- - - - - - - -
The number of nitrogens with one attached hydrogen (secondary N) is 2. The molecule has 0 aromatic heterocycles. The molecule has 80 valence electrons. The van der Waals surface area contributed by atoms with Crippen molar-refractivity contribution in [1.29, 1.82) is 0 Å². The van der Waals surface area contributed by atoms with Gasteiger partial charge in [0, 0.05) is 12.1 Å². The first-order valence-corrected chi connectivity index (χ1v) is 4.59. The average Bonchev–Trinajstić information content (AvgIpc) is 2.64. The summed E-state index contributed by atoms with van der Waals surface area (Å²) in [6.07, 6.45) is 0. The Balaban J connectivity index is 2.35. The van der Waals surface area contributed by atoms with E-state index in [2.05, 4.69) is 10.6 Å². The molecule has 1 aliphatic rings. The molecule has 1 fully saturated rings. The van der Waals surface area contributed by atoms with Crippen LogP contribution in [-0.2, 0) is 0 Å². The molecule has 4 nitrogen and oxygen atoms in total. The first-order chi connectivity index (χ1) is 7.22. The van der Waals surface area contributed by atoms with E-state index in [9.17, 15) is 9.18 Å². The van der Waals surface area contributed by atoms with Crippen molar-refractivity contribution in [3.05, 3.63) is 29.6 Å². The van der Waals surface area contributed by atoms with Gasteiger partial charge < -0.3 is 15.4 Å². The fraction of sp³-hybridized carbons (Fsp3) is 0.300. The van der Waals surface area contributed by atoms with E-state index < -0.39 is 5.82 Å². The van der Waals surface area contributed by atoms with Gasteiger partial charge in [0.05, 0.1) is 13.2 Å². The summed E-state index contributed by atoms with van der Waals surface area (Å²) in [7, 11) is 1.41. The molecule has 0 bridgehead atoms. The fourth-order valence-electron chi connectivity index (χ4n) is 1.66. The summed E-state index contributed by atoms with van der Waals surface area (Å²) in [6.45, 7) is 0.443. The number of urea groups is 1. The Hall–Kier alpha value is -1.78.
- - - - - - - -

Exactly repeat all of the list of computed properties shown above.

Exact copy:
The number of nitrogens with one attached hydrogen (secondary N) is 2. The molecule has 0 aromatic heterocycles. The molecule has 80 valence electrons. The van der Waals surface area contributed by atoms with Crippen molar-refractivity contribution in [1.29, 1.82) is 0 Å². The van der Waals surface area contributed by atoms with Gasteiger partial charge in [0, 0.05) is 12.1 Å². The first-order valence-corrected chi connectivity index (χ1v) is 4.59. The average Bonchev–Trinajstić information content (AvgIpc) is 2.64. The summed E-state index contributed by atoms with van der Waals surface area (Å²) in [6.07, 6.45) is 0. The Balaban J connectivity index is 2.35. The van der Waals surface area contributed by atoms with E-state index in [2.05, 4.69) is 10.6 Å². The molecule has 1 aliphatic rings. The molecule has 1 fully saturated rings. The van der Waals surface area contributed by atoms with Crippen LogP contribution in [-0.2, 0) is 0 Å². The molecule has 4 nitrogen and oxygen atoms in total. The first-order chi connectivity index (χ1) is 7.22. The van der Waals surface area contributed by atoms with E-state index in [9.17, 15) is 9.18 Å². The van der Waals surface area contributed by atoms with Crippen molar-refractivity contribution in [3.05, 3.63) is 29.6 Å². The van der Waals surface area contributed by atoms with Gasteiger partial charge < -0.3 is 15.4 Å². The fraction of sp³-hybridized carbons (Fsp3) is 0.300. The van der Waals surface area contributed by atoms with E-state index < -0.39 is 5.82 Å². The van der Waals surface area contributed by atoms with Gasteiger partial charge in [0.05, 0.1) is 13.2 Å². The summed E-state index contributed by atoms with van der Waals surface area (Å²) in [7, 11) is 1.41. The molecule has 0 bridgehead atoms. The fourth-order valence-electron chi connectivity index (χ4n) is 1.66. The summed E-state index contributed by atoms with van der Waals surface area (Å²) in [6.45, 7) is 0.443. The number of urea groups is 1. The Hall–Kier alpha value is -1.78.